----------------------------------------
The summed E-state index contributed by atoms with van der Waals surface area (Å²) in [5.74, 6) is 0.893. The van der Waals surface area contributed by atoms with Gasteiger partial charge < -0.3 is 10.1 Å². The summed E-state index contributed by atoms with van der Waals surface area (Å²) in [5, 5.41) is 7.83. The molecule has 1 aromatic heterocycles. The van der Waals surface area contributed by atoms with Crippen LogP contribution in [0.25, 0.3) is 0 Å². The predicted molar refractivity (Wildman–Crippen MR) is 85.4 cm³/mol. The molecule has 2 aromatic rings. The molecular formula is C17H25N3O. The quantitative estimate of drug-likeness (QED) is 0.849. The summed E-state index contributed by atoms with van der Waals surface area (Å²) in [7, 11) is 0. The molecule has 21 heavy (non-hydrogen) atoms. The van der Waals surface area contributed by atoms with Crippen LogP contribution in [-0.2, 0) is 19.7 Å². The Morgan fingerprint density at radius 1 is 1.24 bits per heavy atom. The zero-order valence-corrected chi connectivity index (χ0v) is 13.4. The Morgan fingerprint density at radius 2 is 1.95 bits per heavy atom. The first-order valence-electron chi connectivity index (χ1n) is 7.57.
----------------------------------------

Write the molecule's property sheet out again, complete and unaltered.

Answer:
The summed E-state index contributed by atoms with van der Waals surface area (Å²) in [5.74, 6) is 0.893. The van der Waals surface area contributed by atoms with Gasteiger partial charge < -0.3 is 10.1 Å². The summed E-state index contributed by atoms with van der Waals surface area (Å²) in [5, 5.41) is 7.83. The molecule has 1 aromatic heterocycles. The van der Waals surface area contributed by atoms with Crippen LogP contribution in [0.25, 0.3) is 0 Å². The predicted molar refractivity (Wildman–Crippen MR) is 85.4 cm³/mol. The molecule has 2 aromatic rings. The molecular formula is C17H25N3O. The quantitative estimate of drug-likeness (QED) is 0.849. The summed E-state index contributed by atoms with van der Waals surface area (Å²) in [7, 11) is 0. The molecule has 21 heavy (non-hydrogen) atoms. The van der Waals surface area contributed by atoms with Crippen LogP contribution in [-0.2, 0) is 19.7 Å². The Morgan fingerprint density at radius 1 is 1.24 bits per heavy atom. The zero-order valence-corrected chi connectivity index (χ0v) is 13.4. The Morgan fingerprint density at radius 2 is 1.95 bits per heavy atom. The first-order valence-electron chi connectivity index (χ1n) is 7.57.